I know that I Feel Pretty is not trying to be Schindler’s List, but it’s about a woman who needs to feel more pretty. That somehow feeling more pretty is the answer to her all problems. I have news for her… most women whom are overweight never feel that pretty. They live with the harsh realities of a world that is obsessed with beauty. It is by looking outside the concept of physical beauty to the value of the human spirit, family and community that liberates them. My mother is one of such people and she loved Shallow Hal. I know I Feel Pretty touches on this but not to any depth.

    I have a 20-year-old daughter that has struggled with this too. But I don’t treat her like a 5-year-old and tell her to look in the mirror and recite “I am pretty.” Of course I tell her she is beautiful. She is. But as soon as I say it, I realize how superficial and unimportant looks are. I go deeper. The reasons she is important are founded in her soul. She is part of something bigger than herself. An integral part of the cradle of life, created for a purpose. Looking in the mirror, puts your eyes only on yourself. It breeds selfishness. My own mother tells me that most of the current movement to empower women is as harmful as it is good. That is, it’s pushing women toward self-absorption instead of selflessness. Is self-absorption really a healthy thing anyway? What the world needs now is (Love sweet love right?) well, yeah, people need to love others as much as themselves. Not to love themselves more. Self-love is important but you don’t get there by loving the image staring back at you. You love yourself when you learn to love others. If you don’t get this, then go work at a soup kitchen, homeless shelter, or become a foster parent. “In the end the love you take is equal to the love we make.” The Beatles.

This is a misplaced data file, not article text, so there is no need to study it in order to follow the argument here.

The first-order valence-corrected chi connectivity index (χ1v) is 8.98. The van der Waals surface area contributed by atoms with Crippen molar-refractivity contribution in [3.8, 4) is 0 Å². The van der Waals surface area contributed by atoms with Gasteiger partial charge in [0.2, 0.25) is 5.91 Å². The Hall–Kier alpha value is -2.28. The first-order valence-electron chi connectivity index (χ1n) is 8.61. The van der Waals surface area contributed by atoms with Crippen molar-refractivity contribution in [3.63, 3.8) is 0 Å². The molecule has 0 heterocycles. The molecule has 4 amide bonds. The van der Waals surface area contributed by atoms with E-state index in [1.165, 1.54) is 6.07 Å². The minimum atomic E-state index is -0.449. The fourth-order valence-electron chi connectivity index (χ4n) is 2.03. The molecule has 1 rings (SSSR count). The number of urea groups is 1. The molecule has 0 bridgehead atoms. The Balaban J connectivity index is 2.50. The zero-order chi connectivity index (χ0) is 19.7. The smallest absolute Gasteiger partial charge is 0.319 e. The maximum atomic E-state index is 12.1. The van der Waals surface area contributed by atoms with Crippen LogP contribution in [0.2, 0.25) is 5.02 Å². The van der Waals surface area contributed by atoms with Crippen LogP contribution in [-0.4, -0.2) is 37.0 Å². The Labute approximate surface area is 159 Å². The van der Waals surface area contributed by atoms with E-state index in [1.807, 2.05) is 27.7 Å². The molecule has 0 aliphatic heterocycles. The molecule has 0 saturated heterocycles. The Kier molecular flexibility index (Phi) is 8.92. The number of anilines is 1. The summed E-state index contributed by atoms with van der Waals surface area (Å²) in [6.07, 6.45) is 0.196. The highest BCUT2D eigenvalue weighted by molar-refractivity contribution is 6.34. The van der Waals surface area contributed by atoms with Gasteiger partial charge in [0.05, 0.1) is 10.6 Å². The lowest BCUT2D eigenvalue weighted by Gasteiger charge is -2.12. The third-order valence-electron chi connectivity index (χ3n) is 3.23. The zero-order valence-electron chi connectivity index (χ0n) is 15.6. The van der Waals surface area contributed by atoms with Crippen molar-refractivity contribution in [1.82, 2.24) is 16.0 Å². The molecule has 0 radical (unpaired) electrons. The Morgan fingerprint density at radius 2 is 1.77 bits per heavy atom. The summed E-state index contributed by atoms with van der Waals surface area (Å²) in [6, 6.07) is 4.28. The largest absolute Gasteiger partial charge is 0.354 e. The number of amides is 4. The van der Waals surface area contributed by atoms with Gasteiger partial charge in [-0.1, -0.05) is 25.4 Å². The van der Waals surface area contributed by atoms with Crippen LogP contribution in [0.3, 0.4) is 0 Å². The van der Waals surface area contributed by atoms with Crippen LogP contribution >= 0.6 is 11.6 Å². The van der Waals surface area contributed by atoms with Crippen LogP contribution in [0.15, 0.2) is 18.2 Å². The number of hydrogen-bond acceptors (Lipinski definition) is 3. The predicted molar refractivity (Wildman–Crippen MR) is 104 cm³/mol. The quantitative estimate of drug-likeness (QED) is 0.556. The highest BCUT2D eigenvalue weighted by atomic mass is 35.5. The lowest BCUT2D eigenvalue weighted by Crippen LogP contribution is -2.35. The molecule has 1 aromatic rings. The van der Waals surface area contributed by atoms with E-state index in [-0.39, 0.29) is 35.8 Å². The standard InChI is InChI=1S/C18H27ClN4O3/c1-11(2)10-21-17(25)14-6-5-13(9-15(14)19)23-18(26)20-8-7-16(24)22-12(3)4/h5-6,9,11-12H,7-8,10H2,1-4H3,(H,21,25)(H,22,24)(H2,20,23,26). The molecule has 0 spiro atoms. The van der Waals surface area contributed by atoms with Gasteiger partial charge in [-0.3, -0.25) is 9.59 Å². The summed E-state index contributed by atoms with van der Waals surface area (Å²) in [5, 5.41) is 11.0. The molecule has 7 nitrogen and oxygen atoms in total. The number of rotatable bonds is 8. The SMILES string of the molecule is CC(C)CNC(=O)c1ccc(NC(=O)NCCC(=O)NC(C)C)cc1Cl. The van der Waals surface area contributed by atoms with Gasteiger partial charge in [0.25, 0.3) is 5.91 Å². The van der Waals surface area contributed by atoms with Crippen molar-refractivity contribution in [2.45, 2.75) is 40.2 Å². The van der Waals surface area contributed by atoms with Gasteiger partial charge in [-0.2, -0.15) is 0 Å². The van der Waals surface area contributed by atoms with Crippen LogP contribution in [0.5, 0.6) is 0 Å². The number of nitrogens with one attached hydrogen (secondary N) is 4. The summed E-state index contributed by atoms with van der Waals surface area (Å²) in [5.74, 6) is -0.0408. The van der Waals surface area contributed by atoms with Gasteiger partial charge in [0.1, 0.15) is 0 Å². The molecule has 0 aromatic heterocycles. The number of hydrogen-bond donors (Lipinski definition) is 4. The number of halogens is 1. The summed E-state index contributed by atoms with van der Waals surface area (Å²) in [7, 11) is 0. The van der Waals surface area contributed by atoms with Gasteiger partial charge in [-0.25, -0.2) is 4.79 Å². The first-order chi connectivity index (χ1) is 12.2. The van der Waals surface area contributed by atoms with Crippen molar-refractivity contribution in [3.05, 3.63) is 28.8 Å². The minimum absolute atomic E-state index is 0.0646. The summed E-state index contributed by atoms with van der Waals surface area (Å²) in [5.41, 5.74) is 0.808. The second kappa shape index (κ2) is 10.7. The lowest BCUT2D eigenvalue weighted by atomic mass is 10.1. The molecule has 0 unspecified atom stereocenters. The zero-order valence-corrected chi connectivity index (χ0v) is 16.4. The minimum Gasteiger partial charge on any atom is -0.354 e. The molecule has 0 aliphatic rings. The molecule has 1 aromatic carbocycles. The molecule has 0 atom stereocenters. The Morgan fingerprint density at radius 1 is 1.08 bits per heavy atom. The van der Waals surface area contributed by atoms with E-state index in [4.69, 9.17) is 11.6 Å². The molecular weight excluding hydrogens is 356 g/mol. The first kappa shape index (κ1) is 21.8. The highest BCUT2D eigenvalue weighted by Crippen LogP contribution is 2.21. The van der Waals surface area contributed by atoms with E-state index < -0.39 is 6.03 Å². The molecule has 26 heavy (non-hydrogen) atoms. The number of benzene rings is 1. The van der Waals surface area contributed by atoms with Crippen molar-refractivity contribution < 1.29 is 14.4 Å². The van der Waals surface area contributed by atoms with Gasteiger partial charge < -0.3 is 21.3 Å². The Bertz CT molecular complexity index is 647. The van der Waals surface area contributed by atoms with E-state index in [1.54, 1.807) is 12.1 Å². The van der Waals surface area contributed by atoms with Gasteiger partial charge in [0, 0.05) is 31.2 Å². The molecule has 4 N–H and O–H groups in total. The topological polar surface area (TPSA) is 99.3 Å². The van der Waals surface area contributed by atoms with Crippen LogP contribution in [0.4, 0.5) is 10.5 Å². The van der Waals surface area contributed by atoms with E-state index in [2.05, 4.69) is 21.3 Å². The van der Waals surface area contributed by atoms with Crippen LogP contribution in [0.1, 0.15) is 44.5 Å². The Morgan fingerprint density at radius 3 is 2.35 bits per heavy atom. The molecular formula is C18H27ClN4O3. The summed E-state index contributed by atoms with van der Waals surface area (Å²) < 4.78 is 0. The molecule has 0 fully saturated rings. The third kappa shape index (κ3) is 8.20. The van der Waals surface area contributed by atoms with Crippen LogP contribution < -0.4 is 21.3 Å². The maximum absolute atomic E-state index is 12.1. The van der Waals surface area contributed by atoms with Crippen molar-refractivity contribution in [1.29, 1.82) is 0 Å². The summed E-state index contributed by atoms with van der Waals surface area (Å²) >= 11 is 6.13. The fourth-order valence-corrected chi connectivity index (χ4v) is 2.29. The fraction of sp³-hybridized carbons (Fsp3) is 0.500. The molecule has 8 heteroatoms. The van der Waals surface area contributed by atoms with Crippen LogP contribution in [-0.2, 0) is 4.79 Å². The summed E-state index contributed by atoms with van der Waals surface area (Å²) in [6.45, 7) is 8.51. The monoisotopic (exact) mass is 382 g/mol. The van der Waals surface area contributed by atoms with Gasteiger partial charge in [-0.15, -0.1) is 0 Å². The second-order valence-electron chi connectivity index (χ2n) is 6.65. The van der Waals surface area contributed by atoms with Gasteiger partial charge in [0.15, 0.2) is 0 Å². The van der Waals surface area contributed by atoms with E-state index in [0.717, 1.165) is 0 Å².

I don’t mean to go on a rant here. But I am honestly tired of the coddling, overfeeding and ego-inflating of people because one belongs to a certain social group; fill in gender, race, age, sexual orientation. We’ve become a society of stereotypes mostly due to PC. We universally struggle with the same things. Belonging to any of these is no reason to be shallow or selfish. We don’t improve society by wiping everyone’s nose, nor our own. We do it by encouraging them to grow up and love others. That is a beautiful society.

    • comment-avatar
      Dane April 23, 2018 (8:48 pm)

      Wow. Couldn’t agree more. Not a popular stance, but true. Thanks!

  • comment-avatar
    Tom April 23, 2018 (8:02 am)

    Well for those who feel that “I feel pretty is a rip off of movies that have been done before, should remember what a producer once said to a screenwriter,. “Give me the same thing, only different.”

  • comment-avatar
    Paul April 26, 2018 (2:48 pm)

    I saw it and it is not a bad little flick. Give it a chance. Now I know that many people like to analyze and criticize everything these days which is fine and Amy Schumer has her fans and non-fans as well. This is a simple little message not a lecture and it works in its own way. Yes another movie about the petty problems of well off Manhattenites but so are tons of other movies and shows. I admit that sometimes I find run of the mill rom-coms and other “unimportant” genres more satisfying than the more overtly “important ” stories. It s not for everyone but for who it is for it is just fine.

  • comment-avatar
    Kenny Rich May 4, 2018 (9:23 pm)

    Geez Ron it’s somebody’s creative endeavor and this ain’t Rotten Tomatoes. Lighten up unless you
    have some piece you created that someone has bought and produced that’s better.